The most easterly point in Scotland yesterday at Peterhead. I could go no further. Fences and barbed wire, steel work, netting, plastic and fishing detritus mark the end. The harbour is a space where everything I know of the world is redundant. Here is engineering, steel, speed, weight, scale beyond dimensions I understand. Tonnage of boat and net and hold. Fast cars speak of money from the herring and mackerel. A place of noise where fuelling and fixing and preparations are made for the next trip. Sun sparkles on the water in the harbour where grey seals play, waiting for their next easy meal, and it is hard to think about the nature of water beyond the sea wall as the gales promise to swing in from the northwest in the next few days. All of it I can only imagine.
There are numerous small engineering workshops at the harbour, manufacturing and repairing parts for the fishing boats.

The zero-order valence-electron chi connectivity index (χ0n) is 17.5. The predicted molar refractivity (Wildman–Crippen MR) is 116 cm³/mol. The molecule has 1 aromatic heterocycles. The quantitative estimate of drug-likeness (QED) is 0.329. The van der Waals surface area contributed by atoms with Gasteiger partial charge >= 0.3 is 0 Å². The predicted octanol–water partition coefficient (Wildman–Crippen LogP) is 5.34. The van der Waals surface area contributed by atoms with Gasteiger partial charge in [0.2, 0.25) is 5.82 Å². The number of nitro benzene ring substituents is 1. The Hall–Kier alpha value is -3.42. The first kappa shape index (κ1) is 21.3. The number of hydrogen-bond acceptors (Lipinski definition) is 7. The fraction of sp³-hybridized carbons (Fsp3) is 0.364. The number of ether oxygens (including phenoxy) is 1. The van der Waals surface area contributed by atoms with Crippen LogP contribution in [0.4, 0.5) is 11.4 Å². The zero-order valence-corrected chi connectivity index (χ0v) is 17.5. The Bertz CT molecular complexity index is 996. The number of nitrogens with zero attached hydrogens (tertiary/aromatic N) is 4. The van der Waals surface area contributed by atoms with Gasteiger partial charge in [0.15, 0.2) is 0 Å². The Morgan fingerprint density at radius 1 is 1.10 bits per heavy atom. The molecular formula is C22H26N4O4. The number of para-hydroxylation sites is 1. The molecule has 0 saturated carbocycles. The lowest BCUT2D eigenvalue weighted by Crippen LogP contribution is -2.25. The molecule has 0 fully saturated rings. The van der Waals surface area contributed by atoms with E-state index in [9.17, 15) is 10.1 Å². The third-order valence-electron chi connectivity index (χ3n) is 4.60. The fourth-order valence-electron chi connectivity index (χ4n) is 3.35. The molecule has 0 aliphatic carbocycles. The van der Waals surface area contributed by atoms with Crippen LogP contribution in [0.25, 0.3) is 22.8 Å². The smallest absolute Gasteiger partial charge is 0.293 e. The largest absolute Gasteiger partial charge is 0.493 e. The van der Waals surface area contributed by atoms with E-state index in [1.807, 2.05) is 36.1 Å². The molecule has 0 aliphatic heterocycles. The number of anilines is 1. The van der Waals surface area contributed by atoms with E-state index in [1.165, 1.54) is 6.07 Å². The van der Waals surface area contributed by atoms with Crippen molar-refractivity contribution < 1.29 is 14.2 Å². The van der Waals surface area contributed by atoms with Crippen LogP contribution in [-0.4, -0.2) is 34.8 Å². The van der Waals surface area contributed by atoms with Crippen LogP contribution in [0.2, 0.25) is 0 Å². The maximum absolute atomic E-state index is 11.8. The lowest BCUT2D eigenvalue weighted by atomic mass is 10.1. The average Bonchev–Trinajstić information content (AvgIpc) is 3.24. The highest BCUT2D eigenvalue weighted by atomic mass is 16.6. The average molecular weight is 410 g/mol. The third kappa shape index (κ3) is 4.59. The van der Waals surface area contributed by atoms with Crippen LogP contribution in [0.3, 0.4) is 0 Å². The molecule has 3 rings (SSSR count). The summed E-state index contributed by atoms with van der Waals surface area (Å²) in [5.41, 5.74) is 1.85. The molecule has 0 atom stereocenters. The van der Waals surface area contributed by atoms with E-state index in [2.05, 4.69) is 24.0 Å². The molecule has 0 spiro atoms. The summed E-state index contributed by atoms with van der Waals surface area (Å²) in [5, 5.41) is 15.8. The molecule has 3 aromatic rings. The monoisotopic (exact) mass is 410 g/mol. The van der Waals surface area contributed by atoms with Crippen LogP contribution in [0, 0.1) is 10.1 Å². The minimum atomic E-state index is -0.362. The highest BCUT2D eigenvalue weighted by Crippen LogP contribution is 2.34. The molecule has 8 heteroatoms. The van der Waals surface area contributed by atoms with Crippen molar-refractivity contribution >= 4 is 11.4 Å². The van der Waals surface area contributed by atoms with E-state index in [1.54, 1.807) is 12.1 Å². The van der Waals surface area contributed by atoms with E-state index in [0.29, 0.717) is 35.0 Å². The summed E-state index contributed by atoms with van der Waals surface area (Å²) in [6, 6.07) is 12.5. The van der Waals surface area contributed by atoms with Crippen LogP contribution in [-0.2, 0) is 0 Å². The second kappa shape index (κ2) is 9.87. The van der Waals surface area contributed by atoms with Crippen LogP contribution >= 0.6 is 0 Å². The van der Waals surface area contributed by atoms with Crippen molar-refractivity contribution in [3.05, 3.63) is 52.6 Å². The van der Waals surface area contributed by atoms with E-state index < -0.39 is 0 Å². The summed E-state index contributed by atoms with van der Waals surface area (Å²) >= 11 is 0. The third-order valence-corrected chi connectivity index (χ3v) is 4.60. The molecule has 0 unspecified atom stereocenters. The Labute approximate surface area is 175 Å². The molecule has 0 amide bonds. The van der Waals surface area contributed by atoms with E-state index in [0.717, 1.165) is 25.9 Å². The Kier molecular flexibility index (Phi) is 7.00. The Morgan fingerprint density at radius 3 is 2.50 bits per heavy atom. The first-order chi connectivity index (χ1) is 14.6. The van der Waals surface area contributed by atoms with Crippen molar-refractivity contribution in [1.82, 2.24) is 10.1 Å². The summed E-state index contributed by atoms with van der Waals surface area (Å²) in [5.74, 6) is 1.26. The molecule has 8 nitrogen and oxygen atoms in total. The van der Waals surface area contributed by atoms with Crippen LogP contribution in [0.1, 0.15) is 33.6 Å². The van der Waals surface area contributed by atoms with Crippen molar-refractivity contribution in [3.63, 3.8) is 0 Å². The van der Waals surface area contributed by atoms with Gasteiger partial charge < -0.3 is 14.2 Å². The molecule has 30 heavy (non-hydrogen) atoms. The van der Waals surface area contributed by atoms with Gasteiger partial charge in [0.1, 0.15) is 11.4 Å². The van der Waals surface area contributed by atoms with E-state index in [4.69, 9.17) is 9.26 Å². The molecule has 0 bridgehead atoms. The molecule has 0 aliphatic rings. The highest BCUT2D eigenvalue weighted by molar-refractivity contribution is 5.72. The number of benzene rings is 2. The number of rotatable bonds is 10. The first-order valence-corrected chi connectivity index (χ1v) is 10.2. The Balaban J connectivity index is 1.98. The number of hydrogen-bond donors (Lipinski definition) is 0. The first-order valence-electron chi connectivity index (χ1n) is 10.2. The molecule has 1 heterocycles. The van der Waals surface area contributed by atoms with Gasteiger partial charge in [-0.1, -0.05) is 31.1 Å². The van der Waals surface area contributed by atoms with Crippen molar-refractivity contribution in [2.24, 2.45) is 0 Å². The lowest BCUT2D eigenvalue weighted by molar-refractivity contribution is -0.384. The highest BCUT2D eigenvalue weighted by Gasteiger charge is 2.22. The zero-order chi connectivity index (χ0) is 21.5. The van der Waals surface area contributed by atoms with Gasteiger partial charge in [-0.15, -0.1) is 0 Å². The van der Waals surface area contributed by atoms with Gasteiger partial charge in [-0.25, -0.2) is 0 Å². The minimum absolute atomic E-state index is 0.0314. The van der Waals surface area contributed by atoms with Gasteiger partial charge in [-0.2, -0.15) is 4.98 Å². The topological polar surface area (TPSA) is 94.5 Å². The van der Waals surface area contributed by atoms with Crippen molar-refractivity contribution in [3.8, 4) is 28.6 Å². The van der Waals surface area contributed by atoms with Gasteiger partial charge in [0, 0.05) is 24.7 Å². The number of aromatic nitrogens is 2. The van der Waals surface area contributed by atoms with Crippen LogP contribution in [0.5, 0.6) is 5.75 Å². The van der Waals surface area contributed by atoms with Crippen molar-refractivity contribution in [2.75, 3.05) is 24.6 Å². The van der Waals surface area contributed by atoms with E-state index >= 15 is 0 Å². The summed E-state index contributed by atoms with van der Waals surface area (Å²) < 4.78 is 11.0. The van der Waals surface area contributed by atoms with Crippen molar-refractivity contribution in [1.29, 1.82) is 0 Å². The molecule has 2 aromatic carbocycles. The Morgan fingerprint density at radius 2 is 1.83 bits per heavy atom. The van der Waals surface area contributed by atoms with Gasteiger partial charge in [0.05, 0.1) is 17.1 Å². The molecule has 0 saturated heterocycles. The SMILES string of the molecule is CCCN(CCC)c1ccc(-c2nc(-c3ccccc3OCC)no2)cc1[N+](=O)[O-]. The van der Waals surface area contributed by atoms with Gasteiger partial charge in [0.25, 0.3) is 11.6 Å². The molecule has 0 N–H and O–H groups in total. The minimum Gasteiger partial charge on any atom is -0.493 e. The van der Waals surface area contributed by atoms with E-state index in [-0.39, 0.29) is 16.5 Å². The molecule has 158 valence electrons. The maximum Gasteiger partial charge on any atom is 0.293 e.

Voices come soft and angled in a way not from my everyday. A form of Doric, this Scots language is unique to the landscape of the north east . I overhear the word ‘quine’ and my heart skips, am greeted with ‘Fit like ?’ My tongue silently forms the words as I seek to find the answer – ‘I’m well, thank you’, I say, here at this point on the coast, where to this day lies the remains of a telegraph cable that brought the first news to Britain of the Russian revolution in 1917. It came ashore here, a migrant message from the east. A man tells me he had seen a Peterhead boat off the coast of Namibia. The world comes home to Peterhead, God willing, to this small east coast town, the Blu toon, on account of their sailors blue knitted socks that identified them from Peterhead as sure as the greeting, ‘Fit like ?’ to a stranger walking. In the cafe I meet Sheila and Anna. Anna tells me of a family connection, a mothers cousin in Pittenweem . Sheila says I should visit her uncle who is an artist in the town. The next moment she is on the phone, telling him she has a new friend for him, an artist and I am invited to visit. I have a lovely chat with Ken about where I should go and look. I ask him what is the best thing about the town and he says ‘The people, it has always welcomed folk from all over.’ I too was so welcomed that day, thank you for your kindness. I think Peterheid will be a special place to work.